West Africa herdsmen plotting to invade Benue to stop anti-grazing law – Ortom
BY Adekunle Aliyu and Peter Duru
MAKURDI – GOVERNOR Samuel Ortom has raised the alarm over alleged plot by suspected herdsmen in the West African sub-region to invade Benue State to prevent the implementation of the anti-open grazing law this came as the Ekiti State High Court has sentenced a herdsman, Ali Haruna, to two years imprisonment for destroying crops worth N1.5 million in the farm.
The Benue Stat governor said yesterday at the funeral service for Mama Atese Rebecca Terkpe at the NKST Church, Taraku in Gwer local government area of the state: “I received security reports that Fulani herdsmen from across the West African sub-region are planning to invade Benue to stop the implementation of the anti-gazing law in the state.
“I call on the leadership of the Christian Association of Nigeria, CAN, to organize prayers and fasting for divine intervention on the matter because we need peace in our state.”
Ortom described the anti-open grazing law as the best solution to the incessant clashes between farmers and herders in the state and urged the people of Benue to support its implementation.
He maintained that the new law had come to stay, assuring that his government would ensure its implementation at the end of the window period allowed herders in the state to build ranches.
He appealed to the people to shun communal violence over land and resort to dialogue in the resolution of disputes, adding that lives and property lost during such crisis could not be replaced.
However the An Ekiti State High Court has sentenced a herdsman, Ali Haruna, to two years imprisonment for destroying crops worth N1.5 million in the farm.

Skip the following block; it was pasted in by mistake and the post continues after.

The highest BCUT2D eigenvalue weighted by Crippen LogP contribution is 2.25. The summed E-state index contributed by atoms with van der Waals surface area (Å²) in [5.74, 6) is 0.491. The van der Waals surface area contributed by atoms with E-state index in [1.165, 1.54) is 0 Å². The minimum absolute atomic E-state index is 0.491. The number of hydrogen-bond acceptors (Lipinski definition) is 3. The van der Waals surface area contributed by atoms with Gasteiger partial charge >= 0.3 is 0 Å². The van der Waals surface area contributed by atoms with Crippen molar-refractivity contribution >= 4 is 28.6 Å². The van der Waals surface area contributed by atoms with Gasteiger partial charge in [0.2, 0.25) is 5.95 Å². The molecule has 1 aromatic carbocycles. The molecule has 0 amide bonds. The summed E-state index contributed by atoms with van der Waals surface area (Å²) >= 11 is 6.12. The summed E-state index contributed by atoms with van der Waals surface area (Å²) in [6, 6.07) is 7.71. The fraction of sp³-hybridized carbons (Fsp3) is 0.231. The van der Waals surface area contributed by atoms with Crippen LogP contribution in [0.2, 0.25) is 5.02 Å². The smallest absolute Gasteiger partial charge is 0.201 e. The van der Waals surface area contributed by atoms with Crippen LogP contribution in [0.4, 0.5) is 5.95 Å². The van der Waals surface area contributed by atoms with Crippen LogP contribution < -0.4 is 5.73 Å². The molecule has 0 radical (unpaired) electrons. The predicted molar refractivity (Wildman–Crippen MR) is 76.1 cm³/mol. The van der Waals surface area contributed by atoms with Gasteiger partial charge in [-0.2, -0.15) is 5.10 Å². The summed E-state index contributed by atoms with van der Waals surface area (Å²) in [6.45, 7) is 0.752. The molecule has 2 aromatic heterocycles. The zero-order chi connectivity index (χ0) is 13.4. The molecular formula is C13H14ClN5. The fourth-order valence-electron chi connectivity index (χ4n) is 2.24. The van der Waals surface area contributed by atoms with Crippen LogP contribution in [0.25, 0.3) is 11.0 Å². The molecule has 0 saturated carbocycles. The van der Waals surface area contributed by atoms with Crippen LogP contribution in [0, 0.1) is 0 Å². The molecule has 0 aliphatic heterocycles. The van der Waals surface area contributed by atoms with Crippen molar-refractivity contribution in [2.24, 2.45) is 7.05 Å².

The state Chief Judge, Justice Ayodeji Daramola, held that the prosecution had proved the case against the accused beyond reasonable doubt setting aside the appeal filed against the judgment of the Chief Magistrate’s Court.
Haruna had earlier been sentenced to two years jail by an Ado-Ekiti Chief Magistrate’s Court presided over by Mr Idowu Ayenimo on a two-count charge of malicious damage preferred against him.
Ayenimo sentenced Haruna to two years imprisonment on count one and two years’ imprisonment for count two which are to run concurrently.
The herdsman took his cows to the farm owned by one Abdullahi Yaho destroying crops therein. The prosecution called five witnesses during the course of the trial at the lower court.
Dissatisfied with the verdict of the Chief Magistrate’s Court, Haruna through his counsel, Mr Chris Omokhafe, filed an appeal urging the High Court to set aside the conviction on grounds that it must be
consistent and that the appellant was not found with any destructive weapon.
Omokhafe and prosecution counsel, Gbemiga Adaramola, frontloaded all
records and adopted their written addresses.
Affirming the judgment of the Chief Magistrate’s Court, JusticeDaramola said: “There is no iota of doubt at all, the prosecution proved the charge against the appellant beyond reasonable doubt.
“I see no reason whatsoever to disturb the findings of the trial court; this appeal is totally devoid of merit and is hereby dismissed accordingly.”
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